The task force's review of the literature found evidence supporting the ability of screening instruments to pick up behavioral signs of autism in young toddlers. The review also found data supporting the benefit of early intervention in terms of improved outcome. However, it determined that there were insufficient data to support a recommendation for screening. This decision seemed to hinge on the lack of outcome data on young children who were "asymptomatic" and whose symptoms were picked up only by screening. But these children don't exist. Children who fail screening tests are symptomatic and demonstrating signs and symptoms of autism--but these signs are not being recognized or voiced until the screenings are carried out.
Waiting until the signs and symptoms are evident to parents and pediatricians takes us back to where we were a couple of decades ago. It will delay diagnosis, delay treatment and impact outcomes. These delays will also likely lead to more-significant disparities of care, since the literature has shown that minority populations are less likely to bring their concerns to their doctors and doctors may be less likely to pursue an autism diagnosis in such populations. Universal screening levels the identification playing field.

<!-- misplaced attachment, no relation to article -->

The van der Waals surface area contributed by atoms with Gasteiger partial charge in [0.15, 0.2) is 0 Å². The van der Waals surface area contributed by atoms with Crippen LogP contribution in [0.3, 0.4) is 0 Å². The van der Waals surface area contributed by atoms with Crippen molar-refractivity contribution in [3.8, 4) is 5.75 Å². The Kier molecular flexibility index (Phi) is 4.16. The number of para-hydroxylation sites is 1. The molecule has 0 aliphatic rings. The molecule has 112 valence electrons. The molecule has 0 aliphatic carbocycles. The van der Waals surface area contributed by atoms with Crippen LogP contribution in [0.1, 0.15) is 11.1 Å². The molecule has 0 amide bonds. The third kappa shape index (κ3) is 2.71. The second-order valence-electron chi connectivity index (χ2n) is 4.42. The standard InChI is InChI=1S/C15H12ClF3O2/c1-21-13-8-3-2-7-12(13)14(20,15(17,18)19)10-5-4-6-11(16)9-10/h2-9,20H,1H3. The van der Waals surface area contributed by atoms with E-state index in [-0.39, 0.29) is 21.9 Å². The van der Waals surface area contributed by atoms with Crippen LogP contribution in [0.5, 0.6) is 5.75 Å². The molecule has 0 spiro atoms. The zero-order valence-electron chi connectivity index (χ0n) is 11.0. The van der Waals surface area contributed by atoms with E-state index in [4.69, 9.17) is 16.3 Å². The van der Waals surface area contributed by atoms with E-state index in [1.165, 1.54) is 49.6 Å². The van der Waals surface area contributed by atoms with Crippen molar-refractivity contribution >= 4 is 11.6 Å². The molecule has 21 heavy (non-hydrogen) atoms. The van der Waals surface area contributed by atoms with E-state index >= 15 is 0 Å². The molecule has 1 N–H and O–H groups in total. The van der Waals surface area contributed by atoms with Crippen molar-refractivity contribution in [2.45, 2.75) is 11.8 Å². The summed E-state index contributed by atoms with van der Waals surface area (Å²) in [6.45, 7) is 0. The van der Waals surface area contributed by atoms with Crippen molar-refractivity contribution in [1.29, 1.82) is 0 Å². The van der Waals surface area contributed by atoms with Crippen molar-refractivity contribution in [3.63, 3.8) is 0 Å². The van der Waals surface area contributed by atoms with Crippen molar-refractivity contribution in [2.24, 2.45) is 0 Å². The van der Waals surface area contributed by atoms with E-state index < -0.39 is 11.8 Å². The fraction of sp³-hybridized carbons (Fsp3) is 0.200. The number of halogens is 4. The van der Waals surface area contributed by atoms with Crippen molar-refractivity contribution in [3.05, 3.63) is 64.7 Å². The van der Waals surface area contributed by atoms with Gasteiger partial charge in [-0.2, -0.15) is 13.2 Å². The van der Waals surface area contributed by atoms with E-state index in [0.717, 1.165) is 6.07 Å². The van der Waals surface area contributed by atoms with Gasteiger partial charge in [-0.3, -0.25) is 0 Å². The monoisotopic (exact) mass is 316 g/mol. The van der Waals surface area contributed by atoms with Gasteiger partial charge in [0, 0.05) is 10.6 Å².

We live in an era in which 1 in 68 children is diagnosed with ASD. A timely diagnosis--during the critical window of the toddler years--is required in order to obtain the early intensive behavioral intervention that has been shown to result in the best outcomes. Discouraging universal, early screening is an indefensible course of action.
In the "balance of benefits and harms" that the task force's draft statement speaks of, a well-documented benefit should carry more weight and be given extra consideration over "harms" of inconvenience. That is where common sense comes in.